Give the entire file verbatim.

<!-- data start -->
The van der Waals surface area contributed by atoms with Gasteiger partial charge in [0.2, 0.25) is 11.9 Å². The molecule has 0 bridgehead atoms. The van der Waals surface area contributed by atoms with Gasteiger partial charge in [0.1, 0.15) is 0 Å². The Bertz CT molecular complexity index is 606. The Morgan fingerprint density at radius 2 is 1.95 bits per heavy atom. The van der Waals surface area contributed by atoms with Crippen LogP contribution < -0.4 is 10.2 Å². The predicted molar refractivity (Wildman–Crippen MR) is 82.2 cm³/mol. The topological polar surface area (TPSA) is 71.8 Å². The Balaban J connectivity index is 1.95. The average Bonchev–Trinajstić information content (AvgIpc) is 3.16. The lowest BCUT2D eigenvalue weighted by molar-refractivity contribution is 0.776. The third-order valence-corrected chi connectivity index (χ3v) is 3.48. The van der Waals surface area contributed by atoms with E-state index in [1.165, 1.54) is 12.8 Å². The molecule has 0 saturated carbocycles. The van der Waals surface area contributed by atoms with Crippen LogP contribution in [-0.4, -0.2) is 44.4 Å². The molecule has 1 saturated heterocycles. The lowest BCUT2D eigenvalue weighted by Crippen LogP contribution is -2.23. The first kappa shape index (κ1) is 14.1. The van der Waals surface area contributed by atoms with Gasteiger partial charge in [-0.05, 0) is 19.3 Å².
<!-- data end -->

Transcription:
The van der Waals surface area contributed by atoms with Gasteiger partial charge in [0.2, 0.25) is 11.9 Å². The molecule has 0 bridgehead atoms. The van der Waals surface area contributed by atoms with Gasteiger partial charge in [0.1, 0.15) is 0 Å². The Bertz CT molecular complexity index is 606. The Morgan fingerprint density at radius 2 is 1.95 bits per heavy atom. The van der Waals surface area contributed by atoms with Crippen LogP contribution < -0.4 is 10.2 Å². The predicted molar refractivity (Wildman–Crippen MR) is 82.2 cm³/mol. The topological polar surface area (TPSA) is 71.8 Å². The Balaban J connectivity index is 1.95. The average Bonchev–Trinajstić information content (AvgIpc) is 3.16. The lowest BCUT2D eigenvalue weighted by molar-refractivity contribution is 0.776. The third-order valence-corrected chi connectivity index (χ3v) is 3.48. The van der Waals surface area contributed by atoms with E-state index in [1.165, 1.54) is 12.8 Å². The molecule has 0 saturated carbocycles. The van der Waals surface area contributed by atoms with Crippen LogP contribution in [-0.4, -0.2) is 44.4 Å². The molecule has 1 saturated heterocycles. The lowest BCUT2D eigenvalue weighted by Crippen LogP contribution is -2.23. The first kappa shape index (κ1) is 14.1. The van der Waals surface area contributed by atoms with Gasteiger partial charge in [-0.05, 0) is 19.3 Å².